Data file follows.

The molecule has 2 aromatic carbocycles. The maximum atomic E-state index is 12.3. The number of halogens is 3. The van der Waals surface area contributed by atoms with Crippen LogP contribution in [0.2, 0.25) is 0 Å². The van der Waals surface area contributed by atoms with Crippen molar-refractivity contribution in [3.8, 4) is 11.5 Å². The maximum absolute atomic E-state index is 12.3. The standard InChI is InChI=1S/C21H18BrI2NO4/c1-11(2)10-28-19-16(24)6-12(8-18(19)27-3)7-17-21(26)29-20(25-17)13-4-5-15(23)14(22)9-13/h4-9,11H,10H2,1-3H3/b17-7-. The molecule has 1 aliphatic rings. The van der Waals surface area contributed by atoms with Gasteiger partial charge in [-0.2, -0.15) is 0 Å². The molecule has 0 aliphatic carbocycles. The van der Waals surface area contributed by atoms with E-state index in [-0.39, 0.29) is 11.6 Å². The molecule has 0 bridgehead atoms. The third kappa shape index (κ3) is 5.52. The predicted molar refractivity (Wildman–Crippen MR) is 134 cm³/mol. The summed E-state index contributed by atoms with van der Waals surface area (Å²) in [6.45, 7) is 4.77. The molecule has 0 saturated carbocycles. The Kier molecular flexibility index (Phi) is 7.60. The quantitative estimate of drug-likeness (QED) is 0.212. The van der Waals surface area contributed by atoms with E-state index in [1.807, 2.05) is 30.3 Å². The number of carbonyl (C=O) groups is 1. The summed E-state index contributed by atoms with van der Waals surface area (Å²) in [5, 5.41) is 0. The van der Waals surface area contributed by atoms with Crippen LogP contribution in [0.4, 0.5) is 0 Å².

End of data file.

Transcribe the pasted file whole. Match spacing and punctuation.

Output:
The molecule has 2 aromatic carbocycles. The maximum atomic E-state index is 12.3. The number of halogens is 3. The van der Waals surface area contributed by atoms with Crippen LogP contribution in [0.2, 0.25) is 0 Å². The van der Waals surface area contributed by atoms with Crippen molar-refractivity contribution in [3.8, 4) is 11.5 Å². The maximum absolute atomic E-state index is 12.3. The standard InChI is InChI=1S/C21H18BrI2NO4/c1-11(2)10-28-19-16(24)6-12(8-18(19)27-3)7-17-21(26)29-20(25-17)13-4-5-15(23)14(22)9-13/h4-9,11H,10H2,1-3H3/b17-7-. The molecule has 1 aliphatic rings. The van der Waals surface area contributed by atoms with Gasteiger partial charge in [-0.2, -0.15) is 0 Å². The molecule has 0 aliphatic carbocycles. The van der Waals surface area contributed by atoms with E-state index in [-0.39, 0.29) is 11.6 Å². The molecule has 0 bridgehead atoms. The third kappa shape index (κ3) is 5.52. The predicted molar refractivity (Wildman–Crippen MR) is 134 cm³/mol. The summed E-state index contributed by atoms with van der Waals surface area (Å²) in [6.45, 7) is 4.77. The molecule has 0 saturated carbocycles. The Kier molecular flexibility index (Phi) is 7.60. The quantitative estimate of drug-likeness (QED) is 0.212. The van der Waals surface area contributed by atoms with E-state index in [1.807, 2.05) is 30.3 Å². The number of carbonyl (C=O) groups is 1. The summed E-state index contributed by atoms with van der Waals surface area (Å²) in [5, 5.41) is 0. The van der Waals surface area contributed by atoms with Crippen LogP contribution in [0.4, 0.5) is 0 Å².